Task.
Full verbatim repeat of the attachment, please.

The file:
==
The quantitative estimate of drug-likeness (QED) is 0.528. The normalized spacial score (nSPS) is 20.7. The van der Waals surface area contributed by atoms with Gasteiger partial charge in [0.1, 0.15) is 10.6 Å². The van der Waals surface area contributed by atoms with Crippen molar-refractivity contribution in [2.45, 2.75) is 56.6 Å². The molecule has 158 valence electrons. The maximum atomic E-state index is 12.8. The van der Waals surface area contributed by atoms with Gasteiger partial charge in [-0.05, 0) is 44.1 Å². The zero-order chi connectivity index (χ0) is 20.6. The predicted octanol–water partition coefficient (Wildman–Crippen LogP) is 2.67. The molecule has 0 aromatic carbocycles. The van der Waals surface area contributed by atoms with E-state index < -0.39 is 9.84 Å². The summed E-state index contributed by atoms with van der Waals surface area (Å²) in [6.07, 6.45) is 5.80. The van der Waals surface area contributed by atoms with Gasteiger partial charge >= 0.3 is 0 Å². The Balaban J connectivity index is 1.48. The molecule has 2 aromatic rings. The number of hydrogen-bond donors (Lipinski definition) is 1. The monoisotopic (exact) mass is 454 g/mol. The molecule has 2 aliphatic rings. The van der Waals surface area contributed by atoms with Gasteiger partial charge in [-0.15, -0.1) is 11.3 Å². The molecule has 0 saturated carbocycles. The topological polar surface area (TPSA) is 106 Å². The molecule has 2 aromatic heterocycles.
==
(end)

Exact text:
The quantitative estimate of drug-likeness (QED) is 0.528. The normalized spacial score (nSPS) is 20.7. The van der Waals surface area contributed by atoms with Gasteiger partial charge in [0.1, 0.15) is 10.6 Å². The van der Waals surface area contributed by atoms with Crippen molar-refractivity contribution in [2.45, 2.75) is 56.6 Å². The molecule has 158 valence electrons. The maximum atomic E-state index is 12.8. The van der Waals surface area contributed by atoms with Gasteiger partial charge in [-0.05, 0) is 44.1 Å². The zero-order chi connectivity index (χ0) is 20.6. The predicted octanol–water partition coefficient (Wildman–Crippen LogP) is 2.67. The molecule has 0 aromatic carbocycles. The van der Waals surface area contributed by atoms with E-state index < -0.39 is 9.84 Å². The summed E-state index contributed by atoms with van der Waals surface area (Å²) in [6.07, 6.45) is 5.80. The van der Waals surface area contributed by atoms with Gasteiger partial charge >= 0.3 is 0 Å². The Balaban J connectivity index is 1.48. The molecule has 2 aromatic rings. The number of hydrogen-bond donors (Lipinski definition) is 1. The monoisotopic (exact) mass is 454 g/mol. The molecule has 2 aliphatic rings. The van der Waals surface area contributed by atoms with Gasteiger partial charge in [-0.15, -0.1) is 11.3 Å². The molecule has 0 saturated carbocycles. The topological polar surface area (TPSA) is 106 Å². The molecule has 2 aromatic heterocycles.